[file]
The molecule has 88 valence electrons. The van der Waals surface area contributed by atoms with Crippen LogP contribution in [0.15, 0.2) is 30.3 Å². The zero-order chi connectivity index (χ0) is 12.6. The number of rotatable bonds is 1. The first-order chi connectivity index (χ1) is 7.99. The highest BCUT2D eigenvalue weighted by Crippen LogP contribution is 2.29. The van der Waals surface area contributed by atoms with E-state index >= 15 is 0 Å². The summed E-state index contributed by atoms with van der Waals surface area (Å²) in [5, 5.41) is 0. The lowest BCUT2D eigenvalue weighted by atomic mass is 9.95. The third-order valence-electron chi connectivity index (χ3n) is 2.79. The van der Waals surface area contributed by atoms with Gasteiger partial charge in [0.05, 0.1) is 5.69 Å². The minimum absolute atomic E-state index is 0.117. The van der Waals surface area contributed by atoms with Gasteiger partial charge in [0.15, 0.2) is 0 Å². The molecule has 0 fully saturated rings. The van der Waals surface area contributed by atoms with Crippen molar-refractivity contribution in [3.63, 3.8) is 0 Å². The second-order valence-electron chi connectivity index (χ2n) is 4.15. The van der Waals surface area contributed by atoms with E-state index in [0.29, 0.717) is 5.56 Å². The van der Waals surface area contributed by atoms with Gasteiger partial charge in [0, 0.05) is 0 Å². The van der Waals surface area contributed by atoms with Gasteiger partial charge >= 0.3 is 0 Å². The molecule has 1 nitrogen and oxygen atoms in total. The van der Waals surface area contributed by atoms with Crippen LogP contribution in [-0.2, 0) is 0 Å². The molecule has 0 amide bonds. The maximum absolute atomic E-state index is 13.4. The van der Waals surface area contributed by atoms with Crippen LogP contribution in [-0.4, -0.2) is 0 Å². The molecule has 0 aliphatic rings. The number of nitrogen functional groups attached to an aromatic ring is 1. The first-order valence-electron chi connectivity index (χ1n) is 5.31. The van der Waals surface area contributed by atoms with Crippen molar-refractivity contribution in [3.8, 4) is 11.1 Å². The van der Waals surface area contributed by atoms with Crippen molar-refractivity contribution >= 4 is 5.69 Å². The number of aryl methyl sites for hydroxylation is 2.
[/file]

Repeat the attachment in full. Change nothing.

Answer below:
The molecule has 88 valence electrons. The van der Waals surface area contributed by atoms with Crippen LogP contribution in [0.15, 0.2) is 30.3 Å². The zero-order chi connectivity index (χ0) is 12.6. The number of rotatable bonds is 1. The first-order chi connectivity index (χ1) is 7.99. The highest BCUT2D eigenvalue weighted by Crippen LogP contribution is 2.29. The van der Waals surface area contributed by atoms with E-state index >= 15 is 0 Å². The summed E-state index contributed by atoms with van der Waals surface area (Å²) in [5, 5.41) is 0. The lowest BCUT2D eigenvalue weighted by atomic mass is 9.95. The third-order valence-electron chi connectivity index (χ3n) is 2.79. The van der Waals surface area contributed by atoms with Gasteiger partial charge in [0.05, 0.1) is 5.69 Å². The minimum absolute atomic E-state index is 0.117. The van der Waals surface area contributed by atoms with Gasteiger partial charge in [0.15, 0.2) is 0 Å². The molecule has 0 fully saturated rings. The van der Waals surface area contributed by atoms with Crippen molar-refractivity contribution in [3.63, 3.8) is 0 Å². The second-order valence-electron chi connectivity index (χ2n) is 4.15. The van der Waals surface area contributed by atoms with E-state index in [0.29, 0.717) is 5.56 Å². The van der Waals surface area contributed by atoms with Gasteiger partial charge in [0, 0.05) is 0 Å². The van der Waals surface area contributed by atoms with Gasteiger partial charge >= 0.3 is 0 Å². The molecule has 1 nitrogen and oxygen atoms in total. The van der Waals surface area contributed by atoms with Crippen LogP contribution in [-0.2, 0) is 0 Å². The molecule has 0 amide bonds. The maximum absolute atomic E-state index is 13.4. The van der Waals surface area contributed by atoms with Crippen LogP contribution in [-0.4, -0.2) is 0 Å². The molecule has 0 aliphatic rings. The number of nitrogen functional groups attached to an aromatic ring is 1. The first-order valence-electron chi connectivity index (χ1n) is 5.31. The van der Waals surface area contributed by atoms with Crippen molar-refractivity contribution in [3.8, 4) is 11.1 Å². The van der Waals surface area contributed by atoms with Crippen molar-refractivity contribution >= 4 is 5.69 Å². The number of aryl methyl sites for hydroxylation is 2.